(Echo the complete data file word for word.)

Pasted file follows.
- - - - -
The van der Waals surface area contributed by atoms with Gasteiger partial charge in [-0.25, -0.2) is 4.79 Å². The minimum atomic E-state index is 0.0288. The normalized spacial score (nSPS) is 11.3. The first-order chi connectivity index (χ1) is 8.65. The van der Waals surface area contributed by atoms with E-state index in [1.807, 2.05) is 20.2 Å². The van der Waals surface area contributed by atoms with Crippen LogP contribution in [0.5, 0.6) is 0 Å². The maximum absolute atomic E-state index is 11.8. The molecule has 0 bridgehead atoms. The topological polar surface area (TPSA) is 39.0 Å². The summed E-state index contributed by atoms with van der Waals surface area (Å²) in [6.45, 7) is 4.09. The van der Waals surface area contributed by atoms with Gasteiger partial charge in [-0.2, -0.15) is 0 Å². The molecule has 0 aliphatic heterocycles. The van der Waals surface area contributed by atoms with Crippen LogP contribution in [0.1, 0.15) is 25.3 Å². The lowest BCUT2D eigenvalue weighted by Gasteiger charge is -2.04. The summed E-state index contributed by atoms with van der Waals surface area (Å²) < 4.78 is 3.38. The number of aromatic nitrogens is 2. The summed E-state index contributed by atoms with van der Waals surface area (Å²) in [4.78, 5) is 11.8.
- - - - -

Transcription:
The van der Waals surface area contributed by atoms with Gasteiger partial charge in [-0.25, -0.2) is 4.79 Å². The minimum atomic E-state index is 0.0288. The normalized spacial score (nSPS) is 11.3. The first-order chi connectivity index (χ1) is 8.65. The van der Waals surface area contributed by atoms with E-state index in [1.807, 2.05) is 20.2 Å². The van der Waals surface area contributed by atoms with Crippen LogP contribution in [0.5, 0.6) is 0 Å². The maximum absolute atomic E-state index is 11.8. The molecule has 0 bridgehead atoms. The topological polar surface area (TPSA) is 39.0 Å². The summed E-state index contributed by atoms with van der Waals surface area (Å²) in [6.45, 7) is 4.09. The van der Waals surface area contributed by atoms with Gasteiger partial charge in [-0.2, -0.15) is 0 Å². The molecule has 0 aliphatic heterocycles. The van der Waals surface area contributed by atoms with Crippen LogP contribution in [0.1, 0.15) is 25.3 Å². The lowest BCUT2D eigenvalue weighted by Gasteiger charge is -2.04. The summed E-state index contributed by atoms with van der Waals surface area (Å²) < 4.78 is 3.38. The number of aromatic nitrogens is 2. The summed E-state index contributed by atoms with van der Waals surface area (Å²) in [4.78, 5) is 11.8.